DNS Capture: UDP, TCP, IP-Fragmentation, EDNS, ECS, Cookie

It’s not always this simple DNS thing such as “single query – single answer, both via UDP”. Sometimes you have some more options or bigger messages that look and behave differently on the network. For example: IP fragmentation for larger DNS answers that do not fit into a single UDP datagram (hopefully not after the DNS flag day 2020 anymore), or DNS via TCP, or some newer options within the EDNS space such as “EDNS Client Subnet” (ECS) or DNS cookies.

I won’t explain any details about those options, but I am publishing a pcap with that kind of packets along with some Wireshark screenshots. Feel free to dig into it.

(Please note that I have a couple of downloadable pcaps on my blog, especially this one which looks at DNS and DNSSEC packets. However, with this post here I am looking into other DNS details.)

Download the pcap capture file here. 7-zipped, 7 KB:

I am using dig version 9.11.3-1ubuntu1.7 (former versions are not using the EDNS cookie) on a Ubuntu 18.04.2 LTS. The Wireshark screenshots are from version 3.0.2. Note my custom Wireshark columns to show some special packet details that are relevant for DNS, likewise the TCP.Stream and UDP.Stream columns.

Common DNS: UDP

Find some very basic DNS queries/responses in UDP streams 11-14. First one with the “ad” flag (authentic data via DNSSEC), second one with DNSSEC failure aka SERVFAIL. Third and fourth: A and AAAA records:

Full listing:

Wireshark screenshots (quite boring at this time ;D):

Bigger Sizes: IP Fragmentation & TCP

Now it’s getting a bit more interesting. Querying for records that are bigger in size requires either IP fragmentation (there is no fragmentation in UDP, hence IP must do it) or the fallback/usage of TCP with its basic three-way handshake. Note that IP fragmentation behaves a bit different for IPv4 and IPv6. At least for IPv6 there is a huge discussion whether this fragmentation header should be dropped at *any* border router/firewall anyway. Keep that in mind when troubleshooting it! Links:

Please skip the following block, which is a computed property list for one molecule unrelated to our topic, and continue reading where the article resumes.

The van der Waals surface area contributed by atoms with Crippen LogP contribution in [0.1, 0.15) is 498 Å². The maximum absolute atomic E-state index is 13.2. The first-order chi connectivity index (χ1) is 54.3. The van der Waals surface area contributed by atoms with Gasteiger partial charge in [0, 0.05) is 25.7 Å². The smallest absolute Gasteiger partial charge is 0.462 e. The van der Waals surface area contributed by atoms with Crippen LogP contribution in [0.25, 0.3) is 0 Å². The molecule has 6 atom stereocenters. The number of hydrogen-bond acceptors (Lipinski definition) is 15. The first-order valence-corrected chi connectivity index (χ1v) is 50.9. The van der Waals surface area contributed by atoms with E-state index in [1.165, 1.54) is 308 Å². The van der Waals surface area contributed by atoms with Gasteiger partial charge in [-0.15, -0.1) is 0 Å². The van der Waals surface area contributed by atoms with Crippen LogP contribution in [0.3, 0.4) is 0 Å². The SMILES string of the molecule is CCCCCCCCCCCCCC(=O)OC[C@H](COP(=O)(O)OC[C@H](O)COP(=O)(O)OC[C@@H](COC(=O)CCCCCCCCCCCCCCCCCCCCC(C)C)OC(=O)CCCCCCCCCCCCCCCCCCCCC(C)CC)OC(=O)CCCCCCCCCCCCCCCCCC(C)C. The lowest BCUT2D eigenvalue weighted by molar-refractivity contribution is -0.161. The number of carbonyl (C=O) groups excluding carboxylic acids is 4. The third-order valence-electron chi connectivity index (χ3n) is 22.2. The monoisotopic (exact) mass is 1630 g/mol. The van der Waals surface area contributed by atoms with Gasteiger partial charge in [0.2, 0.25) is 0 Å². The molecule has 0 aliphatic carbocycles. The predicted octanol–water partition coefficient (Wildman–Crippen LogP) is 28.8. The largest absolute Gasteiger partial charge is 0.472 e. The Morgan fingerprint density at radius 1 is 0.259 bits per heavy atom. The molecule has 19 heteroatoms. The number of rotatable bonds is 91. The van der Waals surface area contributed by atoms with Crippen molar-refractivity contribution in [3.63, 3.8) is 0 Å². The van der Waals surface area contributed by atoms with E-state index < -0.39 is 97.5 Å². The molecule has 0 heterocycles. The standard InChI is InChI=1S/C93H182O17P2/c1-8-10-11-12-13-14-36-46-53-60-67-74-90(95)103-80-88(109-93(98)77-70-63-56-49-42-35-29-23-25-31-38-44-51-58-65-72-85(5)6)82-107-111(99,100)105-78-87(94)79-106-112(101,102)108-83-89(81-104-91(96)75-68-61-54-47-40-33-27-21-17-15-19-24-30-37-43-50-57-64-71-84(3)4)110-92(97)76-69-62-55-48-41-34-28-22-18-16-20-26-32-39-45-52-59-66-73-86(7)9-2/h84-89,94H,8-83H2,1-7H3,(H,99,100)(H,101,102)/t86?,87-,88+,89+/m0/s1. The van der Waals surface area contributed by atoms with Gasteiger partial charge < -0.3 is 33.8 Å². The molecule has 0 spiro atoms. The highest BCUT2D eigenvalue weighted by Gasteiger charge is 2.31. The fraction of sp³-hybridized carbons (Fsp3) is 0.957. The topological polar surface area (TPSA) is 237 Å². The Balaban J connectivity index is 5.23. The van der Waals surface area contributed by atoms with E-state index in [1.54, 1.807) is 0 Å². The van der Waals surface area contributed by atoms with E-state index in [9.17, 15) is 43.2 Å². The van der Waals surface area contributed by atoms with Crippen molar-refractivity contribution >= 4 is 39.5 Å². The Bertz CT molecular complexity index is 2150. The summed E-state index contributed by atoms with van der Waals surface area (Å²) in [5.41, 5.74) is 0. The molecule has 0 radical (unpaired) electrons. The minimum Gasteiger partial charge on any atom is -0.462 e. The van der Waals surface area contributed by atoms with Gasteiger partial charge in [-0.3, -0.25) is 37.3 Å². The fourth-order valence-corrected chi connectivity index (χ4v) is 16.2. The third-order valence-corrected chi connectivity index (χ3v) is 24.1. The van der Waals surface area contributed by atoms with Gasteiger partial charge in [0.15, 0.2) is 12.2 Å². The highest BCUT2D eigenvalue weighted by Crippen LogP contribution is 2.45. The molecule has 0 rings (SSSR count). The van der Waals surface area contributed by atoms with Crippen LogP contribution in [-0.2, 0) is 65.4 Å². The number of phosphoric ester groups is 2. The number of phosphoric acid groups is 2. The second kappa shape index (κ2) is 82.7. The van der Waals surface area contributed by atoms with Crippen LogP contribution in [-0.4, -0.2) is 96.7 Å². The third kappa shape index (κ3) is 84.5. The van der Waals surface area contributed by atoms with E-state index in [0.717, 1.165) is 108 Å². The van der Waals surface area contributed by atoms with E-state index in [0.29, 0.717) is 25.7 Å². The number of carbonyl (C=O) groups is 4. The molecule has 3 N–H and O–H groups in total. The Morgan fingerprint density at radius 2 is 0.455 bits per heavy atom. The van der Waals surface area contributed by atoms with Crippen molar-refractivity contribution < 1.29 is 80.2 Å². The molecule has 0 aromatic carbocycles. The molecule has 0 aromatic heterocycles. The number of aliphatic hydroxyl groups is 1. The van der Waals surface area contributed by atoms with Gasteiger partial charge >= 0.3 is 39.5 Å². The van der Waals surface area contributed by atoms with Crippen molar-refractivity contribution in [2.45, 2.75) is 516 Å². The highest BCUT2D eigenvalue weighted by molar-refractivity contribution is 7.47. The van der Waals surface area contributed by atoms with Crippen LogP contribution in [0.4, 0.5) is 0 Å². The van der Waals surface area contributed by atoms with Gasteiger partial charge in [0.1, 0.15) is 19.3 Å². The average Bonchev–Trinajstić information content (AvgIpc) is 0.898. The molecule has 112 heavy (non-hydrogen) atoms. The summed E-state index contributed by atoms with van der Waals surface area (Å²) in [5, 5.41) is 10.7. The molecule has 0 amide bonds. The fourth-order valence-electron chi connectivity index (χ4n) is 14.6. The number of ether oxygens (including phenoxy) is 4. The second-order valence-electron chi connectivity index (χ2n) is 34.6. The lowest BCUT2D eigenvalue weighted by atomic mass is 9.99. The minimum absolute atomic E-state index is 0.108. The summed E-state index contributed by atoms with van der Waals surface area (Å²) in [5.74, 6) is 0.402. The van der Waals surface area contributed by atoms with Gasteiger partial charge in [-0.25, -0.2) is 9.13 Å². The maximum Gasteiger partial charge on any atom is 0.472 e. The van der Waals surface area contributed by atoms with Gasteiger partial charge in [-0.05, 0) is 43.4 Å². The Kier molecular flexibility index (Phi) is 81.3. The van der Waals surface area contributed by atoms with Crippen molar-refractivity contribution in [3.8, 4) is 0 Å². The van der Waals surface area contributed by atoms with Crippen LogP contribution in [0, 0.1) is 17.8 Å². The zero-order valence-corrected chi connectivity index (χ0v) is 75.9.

At least TCP is straightforward and without problems. (Note that zone transfers via AXFR and IXFR are handled by TCP by default.) For my test queries I used IPv6 and legacy IP, both via UDP (forcing IP fragmentation) and TCP:

Full listing (quite long dnskeys, not of interest):

Find those two UDP with IP fragmentation sessions at UDP streams 15 & 16 (while those IP fragments are NOT part of the stream directly. Again, be careful!) and TCP streams 0 and 1:

Fun fact out of my daily business while dealing with shitty fragments:

EDNS Extensions

The extension mechanisms for DNS (EDNS), RFC 6891, offer a flexible way to increase the DNS features. I am showing two scenarios here: RFC 7871 “Client Subnet in DNS Queries” and RFC 7873 “Domain Name System (DNS) Cookies”.

EDNS(0) Client Subnet

For the EDNS client subnet (ECS) packets I queried the Google Public DNS Resolver from one of my Linux machines, but I captured the packets on my authoritative DNS server! That is: The packets in the trace file show the resolving process from Google Public DNS to my DNS server ns1.weberdns.de. Google adds the client subnet, which in this case is a /56 IPv6 prefix on which my Linux machine resides.

Full listing (nothing to see here, skip it):

Not all resolving queries from Google Public DNS are shown here because I only captured on one out of two authoritative DNS servers. However, some queries came in twice, some over IPv6 – some over legacy IP. For whatever reason:

Domain Name System (DNS) Cookies

Finally, DNS cookies: “DNS Cookies are a lightweight DNS transaction security mechanism that provides limited protection to DNS servers and clients against a variety of increasingly common denial-of-service and amplification/ forgery or cache poisoning attacks by off-path attackers”, RFC 7873. I simply queried my authoritative DNS server (hence the “aa”, authoritative answer, flag is set) four times for the same FQDN. For every transaction, a new client and server cookie was generated by both sides. UDP streams 7-10.

Full listing which also shows the cookies in the dig output:

Wireshark screenshot, again with a custom column:

That’s it. Happy wiresharking!

Further Links

Featured image “Shirley Lo” by Thomas Hawk is licensed under CC BY-NC 2.0.

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